Essay on improving transparency in India

Transparency in governance refers to the absence of secrecy and mystery between the Government and those being governed. It implies that the Government shares as much information with the citizenry as possible. The information shared should not be ambiguous or selective, but complete and correct. A transparent Government does not just inform the people about decisions that affect them, but also lets them know the grounds on which such decisions have been taken. Transparency also implies that all rules and regulations regarding the functioning of the various arms of the government and the powers and duties of its officers are in the public domain.


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While transparency offers great advantages to the people, it also has many benefits for the Government. For one, people have much greater sense of trust in governments they deem to be transparent and they are more likely to understand if the country is placed in a difficult situation. For example, during the runaway inflation in the middle of last year, the perceived anger against the Government was much less, compared to similar periods of price rise in the past, especially the onion crisis of 1998. one reason for this is that in recent years Governments have become aware of the difficult international situation over which the Indian Government has no control.

Transparency in governance in India has certainly improved in recent years, but a lot is still to be desired. The transparency international report in 2008 puts India at No.85 among 180 countries for corruption – which is the direct result of lack of transparency. Even as the country ranks right behind the developed nations in terms of economic development, it is still far behind in terms of transparency.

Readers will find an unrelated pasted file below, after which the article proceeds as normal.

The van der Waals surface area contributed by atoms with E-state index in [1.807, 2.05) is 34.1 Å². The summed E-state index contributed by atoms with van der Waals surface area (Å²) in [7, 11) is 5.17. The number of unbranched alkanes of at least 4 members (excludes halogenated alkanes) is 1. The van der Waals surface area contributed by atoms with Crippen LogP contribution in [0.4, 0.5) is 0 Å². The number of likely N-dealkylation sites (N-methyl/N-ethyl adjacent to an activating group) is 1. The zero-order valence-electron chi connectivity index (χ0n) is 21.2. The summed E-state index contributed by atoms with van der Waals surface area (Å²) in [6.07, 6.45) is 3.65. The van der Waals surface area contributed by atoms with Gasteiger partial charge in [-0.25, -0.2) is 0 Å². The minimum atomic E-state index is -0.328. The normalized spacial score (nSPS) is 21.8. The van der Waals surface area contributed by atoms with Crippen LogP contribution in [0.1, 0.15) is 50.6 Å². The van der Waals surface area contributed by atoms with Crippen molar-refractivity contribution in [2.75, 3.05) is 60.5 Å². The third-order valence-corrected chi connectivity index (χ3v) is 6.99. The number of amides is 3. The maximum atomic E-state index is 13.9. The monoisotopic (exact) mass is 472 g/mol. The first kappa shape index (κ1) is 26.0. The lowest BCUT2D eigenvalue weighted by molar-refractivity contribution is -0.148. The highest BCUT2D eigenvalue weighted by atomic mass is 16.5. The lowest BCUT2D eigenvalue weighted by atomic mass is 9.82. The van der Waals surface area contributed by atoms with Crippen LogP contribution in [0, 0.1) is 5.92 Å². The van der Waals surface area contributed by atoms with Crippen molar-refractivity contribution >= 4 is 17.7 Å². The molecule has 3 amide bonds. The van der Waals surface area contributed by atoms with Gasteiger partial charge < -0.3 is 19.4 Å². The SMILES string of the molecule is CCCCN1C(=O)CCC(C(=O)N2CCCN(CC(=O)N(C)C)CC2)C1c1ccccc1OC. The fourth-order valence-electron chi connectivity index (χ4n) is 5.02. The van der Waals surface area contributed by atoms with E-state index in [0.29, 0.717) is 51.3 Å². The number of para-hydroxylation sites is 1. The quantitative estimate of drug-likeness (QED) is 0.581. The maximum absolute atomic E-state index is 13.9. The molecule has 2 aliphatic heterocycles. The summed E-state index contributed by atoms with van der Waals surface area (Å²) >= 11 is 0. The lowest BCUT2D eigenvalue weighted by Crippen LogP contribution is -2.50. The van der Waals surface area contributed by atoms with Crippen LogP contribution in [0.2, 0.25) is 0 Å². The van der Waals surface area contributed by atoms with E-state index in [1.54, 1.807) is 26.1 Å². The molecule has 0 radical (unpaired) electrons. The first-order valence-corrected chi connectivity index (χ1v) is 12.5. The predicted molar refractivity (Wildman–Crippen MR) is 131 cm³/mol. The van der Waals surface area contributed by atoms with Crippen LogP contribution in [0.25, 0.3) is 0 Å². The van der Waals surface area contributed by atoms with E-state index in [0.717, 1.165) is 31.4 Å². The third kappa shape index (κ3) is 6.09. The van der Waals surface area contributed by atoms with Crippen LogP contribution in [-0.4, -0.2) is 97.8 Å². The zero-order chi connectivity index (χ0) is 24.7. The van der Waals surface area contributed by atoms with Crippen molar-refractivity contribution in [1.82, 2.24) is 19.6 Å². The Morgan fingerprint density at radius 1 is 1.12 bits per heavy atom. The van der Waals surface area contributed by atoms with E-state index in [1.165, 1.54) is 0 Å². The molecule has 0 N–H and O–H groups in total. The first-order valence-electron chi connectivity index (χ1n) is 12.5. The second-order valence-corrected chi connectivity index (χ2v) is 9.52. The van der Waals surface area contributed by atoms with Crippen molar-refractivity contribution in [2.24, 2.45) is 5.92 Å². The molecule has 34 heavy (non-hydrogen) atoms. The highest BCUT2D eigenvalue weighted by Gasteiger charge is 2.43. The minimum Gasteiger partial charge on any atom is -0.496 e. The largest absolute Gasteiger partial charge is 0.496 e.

The two most important recent developments regarding transparency in governance in India have been the passing of the Right to information Act and the emergence of the concept of e-Governance. The passage of the Right to information act in 2005 has been a truly revolutionary event, in the sense that it has empowered citizens to seek information on all public matters without asking for justification, sets a time-frame within which officials must provide information, and also provides for punishments for those officers who wrongfully, or with mal-intent, deny information to the public. The RTI Act also states that an officer who denies any information to the applicant has to justify his reasoning for doing so, and also allows petitioners to appeal against his decision.

The RTI Act has indeed become a powerful tool in the hands of activists against corruption, who have used its empowering features for unearthing corruption in projects like road constructions to award to tenders by individual in Government’s claims regarding development.

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